Landing at Peleliu

Peleliu

After we were on board ship for a while, the task force formed around us made up of a lot of Naval Warships and our Troop Ships. We were off again we knew not where.  The sea was calm and sailing along we had a sense of security from seeing all of those U.S. Naval Ships around us.   
 
Rumors were flying thick and fast about where we were going, of course, we were all anxious to know.  I think, about the second day or so aboard ship we were called up on deck for a briefing, which was done by units.  Captain Croltinger sat there and we sat all around him.  He explained what we were going to do and where we were going.  We were going to the Palau Island group which consisted of several islands among them was Peleliu.  The other island that was going to be attacked was Angaur.  It was to be taken by the 81st army infantry division.
 
He went on to describe what the islands were like and the history.  It developed that as far as the history went, the Germans had owned the islands during the colonial days pre WW1.  Since they had lost the war and the Japanese had been on our side the islands were given to the Japanese.  The islands when owned by the Germans were used, primarily for the export of sulphur of which there seemed to be plenty.  They were getting the sulphur out of the mountainous area on the east end of the island.  The island was not very big approximately six miles by two miles wide, shaped somewhat like a fish.  The eastern end, which was called the Umurbrogol Mountain, was honeycombed with mine tunnels and shafts. The Japanese, looking to the future had made the island into a defensive fortress about which we knew little.
 
They had hundreds of caves interlaced and intertwined.  Some of the caves actually had steel doors and artillery pieces.  Their mortars and artillery were all zeroed in on the landing beaches and that was the other thing we didn’t know.  We were told that there were about ten thousand Japanese on the island and that we could probably be through with the campaign in about four or five days.  It sounded pretty good however we were to be sadly mistaken.
 
Most of the island was flat with the airfield being sort of centered in the middle of the island.  That was our prime objective to take that airport and negate any air forces that could be used against the coming invasion of the Philippines in which General MacArthur was the prime mover, the taskwas to occur very shortly.
 
The days aboard ship were pleasant and warm.   We would bask about on the deck tanning in the sun and reading books and passing the time away. At times we would be assigned to a working party, however since I had become a Cpl. I did not have this duty. The nights were very balmy and pleasant and you could lie on top of the deck and look up at the Southern Hemisphere skies that were black as ink and held hundreds of thousands of stars.  The sea was beautiful as we steamed along.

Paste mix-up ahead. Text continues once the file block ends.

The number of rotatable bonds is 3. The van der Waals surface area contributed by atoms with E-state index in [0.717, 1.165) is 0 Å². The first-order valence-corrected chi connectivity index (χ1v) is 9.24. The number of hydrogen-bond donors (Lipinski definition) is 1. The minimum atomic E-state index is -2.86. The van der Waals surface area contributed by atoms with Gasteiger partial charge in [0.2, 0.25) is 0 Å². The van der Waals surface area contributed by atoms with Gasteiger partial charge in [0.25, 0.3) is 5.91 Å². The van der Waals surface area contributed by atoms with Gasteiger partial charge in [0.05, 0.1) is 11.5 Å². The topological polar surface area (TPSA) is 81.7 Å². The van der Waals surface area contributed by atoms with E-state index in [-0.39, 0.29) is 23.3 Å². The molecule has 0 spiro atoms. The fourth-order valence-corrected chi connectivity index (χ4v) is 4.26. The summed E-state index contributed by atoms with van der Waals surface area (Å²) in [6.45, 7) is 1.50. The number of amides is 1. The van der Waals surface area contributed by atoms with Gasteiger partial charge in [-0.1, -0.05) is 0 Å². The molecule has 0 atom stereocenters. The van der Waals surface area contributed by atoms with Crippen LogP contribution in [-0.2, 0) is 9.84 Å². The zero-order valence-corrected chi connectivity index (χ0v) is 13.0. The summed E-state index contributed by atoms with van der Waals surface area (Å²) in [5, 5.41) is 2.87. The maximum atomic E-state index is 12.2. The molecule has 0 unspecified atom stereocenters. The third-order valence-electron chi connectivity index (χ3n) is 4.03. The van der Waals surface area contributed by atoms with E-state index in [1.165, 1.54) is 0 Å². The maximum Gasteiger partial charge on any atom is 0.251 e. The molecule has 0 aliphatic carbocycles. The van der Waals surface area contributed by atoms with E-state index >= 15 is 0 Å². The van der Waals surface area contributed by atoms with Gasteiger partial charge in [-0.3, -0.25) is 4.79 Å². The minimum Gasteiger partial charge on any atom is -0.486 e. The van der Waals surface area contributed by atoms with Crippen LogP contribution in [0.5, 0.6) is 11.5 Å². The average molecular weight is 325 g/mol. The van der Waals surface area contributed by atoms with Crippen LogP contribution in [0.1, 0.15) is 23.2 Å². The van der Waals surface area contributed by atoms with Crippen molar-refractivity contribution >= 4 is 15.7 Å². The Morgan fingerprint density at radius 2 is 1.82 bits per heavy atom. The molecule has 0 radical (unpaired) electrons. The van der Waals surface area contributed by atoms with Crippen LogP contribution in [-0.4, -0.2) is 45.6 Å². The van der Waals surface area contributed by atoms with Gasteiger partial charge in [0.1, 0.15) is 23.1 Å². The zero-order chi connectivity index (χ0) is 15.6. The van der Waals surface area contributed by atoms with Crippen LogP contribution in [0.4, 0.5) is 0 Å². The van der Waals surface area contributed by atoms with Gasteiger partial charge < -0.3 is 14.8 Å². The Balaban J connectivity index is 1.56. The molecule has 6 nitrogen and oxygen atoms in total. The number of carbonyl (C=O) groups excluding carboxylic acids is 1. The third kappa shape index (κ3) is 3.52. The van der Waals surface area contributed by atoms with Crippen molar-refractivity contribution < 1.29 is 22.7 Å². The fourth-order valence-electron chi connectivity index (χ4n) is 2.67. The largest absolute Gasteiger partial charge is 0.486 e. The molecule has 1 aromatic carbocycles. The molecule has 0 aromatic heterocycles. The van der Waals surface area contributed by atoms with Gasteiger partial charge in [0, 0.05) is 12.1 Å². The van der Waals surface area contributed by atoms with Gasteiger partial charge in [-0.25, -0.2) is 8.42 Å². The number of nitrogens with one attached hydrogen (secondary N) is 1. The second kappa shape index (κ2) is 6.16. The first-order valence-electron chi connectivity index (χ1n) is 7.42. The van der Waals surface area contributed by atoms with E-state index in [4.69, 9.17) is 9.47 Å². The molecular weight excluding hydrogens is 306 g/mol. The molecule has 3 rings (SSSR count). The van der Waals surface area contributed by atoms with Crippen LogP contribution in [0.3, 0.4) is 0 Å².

A noteworthy thing happened to me on board ship during the day.  I think of it occasionally because it was funny.  Here is how it went:

An LST carries smoke charges similar to depth charges.  They come sliding down a chute and are thrown into the sea. When they go off there is a big smoke screen laid out and it is designed to obliterate the view of the ship from submarines.  On this particular day, I believe it was in the morning, we had been to breakfast and I had gone to the head and was sitting there deeply engrossed in my book.  I was so engrossed that I didn’t notice that all of a sudden there was a deadly silence. I looked around and there was nobody around me.  I heard something topside and noticed then that there was smoke creeping into the area where I was and I quickly got out. I had all of these various thoughts:  one being that the ship had been hit and that everybody had left and that I was alone. I had this momentary panic.  I raced up the stairs topside and the deck was crowded with guys yelling and looking at the smoke screen that we had put out.  Evidently a couple of those smoke charges had gone off accidentally and they had been thrown overboard and everybody was getting a big kick out of it.